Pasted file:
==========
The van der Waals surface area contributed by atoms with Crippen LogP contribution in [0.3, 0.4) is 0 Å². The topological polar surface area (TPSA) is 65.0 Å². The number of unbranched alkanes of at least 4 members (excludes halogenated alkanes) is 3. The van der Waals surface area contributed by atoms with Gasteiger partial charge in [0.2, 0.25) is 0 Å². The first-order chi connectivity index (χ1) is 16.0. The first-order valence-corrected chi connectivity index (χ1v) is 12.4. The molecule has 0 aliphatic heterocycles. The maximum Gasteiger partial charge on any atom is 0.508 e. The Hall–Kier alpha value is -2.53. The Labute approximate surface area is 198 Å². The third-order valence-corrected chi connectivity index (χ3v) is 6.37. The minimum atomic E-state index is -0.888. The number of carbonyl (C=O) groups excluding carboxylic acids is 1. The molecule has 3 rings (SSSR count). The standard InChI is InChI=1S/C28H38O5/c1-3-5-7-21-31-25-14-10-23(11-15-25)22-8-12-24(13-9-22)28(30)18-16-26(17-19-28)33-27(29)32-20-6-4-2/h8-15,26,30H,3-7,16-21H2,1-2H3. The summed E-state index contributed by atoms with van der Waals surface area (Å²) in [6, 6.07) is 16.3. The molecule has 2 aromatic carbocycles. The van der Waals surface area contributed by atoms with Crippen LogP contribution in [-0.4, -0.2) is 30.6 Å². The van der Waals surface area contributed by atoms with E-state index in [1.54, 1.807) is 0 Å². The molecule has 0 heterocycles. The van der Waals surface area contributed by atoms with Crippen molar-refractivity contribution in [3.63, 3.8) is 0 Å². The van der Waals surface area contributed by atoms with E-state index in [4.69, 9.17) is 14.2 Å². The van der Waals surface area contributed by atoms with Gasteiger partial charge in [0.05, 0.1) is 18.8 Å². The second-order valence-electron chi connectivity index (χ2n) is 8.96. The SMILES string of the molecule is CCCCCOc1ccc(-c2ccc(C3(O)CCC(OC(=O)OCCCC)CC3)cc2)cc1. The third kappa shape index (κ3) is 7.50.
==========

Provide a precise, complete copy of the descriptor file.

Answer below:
The van der Waals surface area contributed by atoms with Crippen LogP contribution in [0.3, 0.4) is 0 Å². The topological polar surface area (TPSA) is 65.0 Å². The number of unbranched alkanes of at least 4 members (excludes halogenated alkanes) is 3. The van der Waals surface area contributed by atoms with Gasteiger partial charge in [0.2, 0.25) is 0 Å². The first-order chi connectivity index (χ1) is 16.0. The first-order valence-corrected chi connectivity index (χ1v) is 12.4. The molecule has 0 aliphatic heterocycles. The maximum Gasteiger partial charge on any atom is 0.508 e. The Hall–Kier alpha value is -2.53. The Labute approximate surface area is 198 Å². The third-order valence-corrected chi connectivity index (χ3v) is 6.37. The minimum atomic E-state index is -0.888. The number of carbonyl (C=O) groups excluding carboxylic acids is 1. The molecule has 3 rings (SSSR count). The standard InChI is InChI=1S/C28H38O5/c1-3-5-7-21-31-25-14-10-23(11-15-25)22-8-12-24(13-9-22)28(30)18-16-26(17-19-28)33-27(29)32-20-6-4-2/h8-15,26,30H,3-7,16-21H2,1-2H3. The summed E-state index contributed by atoms with van der Waals surface area (Å²) in [6, 6.07) is 16.3. The molecule has 2 aromatic carbocycles. The van der Waals surface area contributed by atoms with Crippen LogP contribution in [-0.4, -0.2) is 30.6 Å². The van der Waals surface area contributed by atoms with E-state index in [1.54, 1.807) is 0 Å². The molecule has 0 heterocycles. The van der Waals surface area contributed by atoms with Crippen molar-refractivity contribution in [3.63, 3.8) is 0 Å². The van der Waals surface area contributed by atoms with E-state index in [4.69, 9.17) is 14.2 Å². The van der Waals surface area contributed by atoms with Gasteiger partial charge in [0.05, 0.1) is 18.8 Å². The second-order valence-electron chi connectivity index (χ2n) is 8.96. The SMILES string of the molecule is CCCCCOc1ccc(-c2ccc(C3(O)CCC(OC(=O)OCCCC)CC3)cc2)cc1. The third kappa shape index (κ3) is 7.50.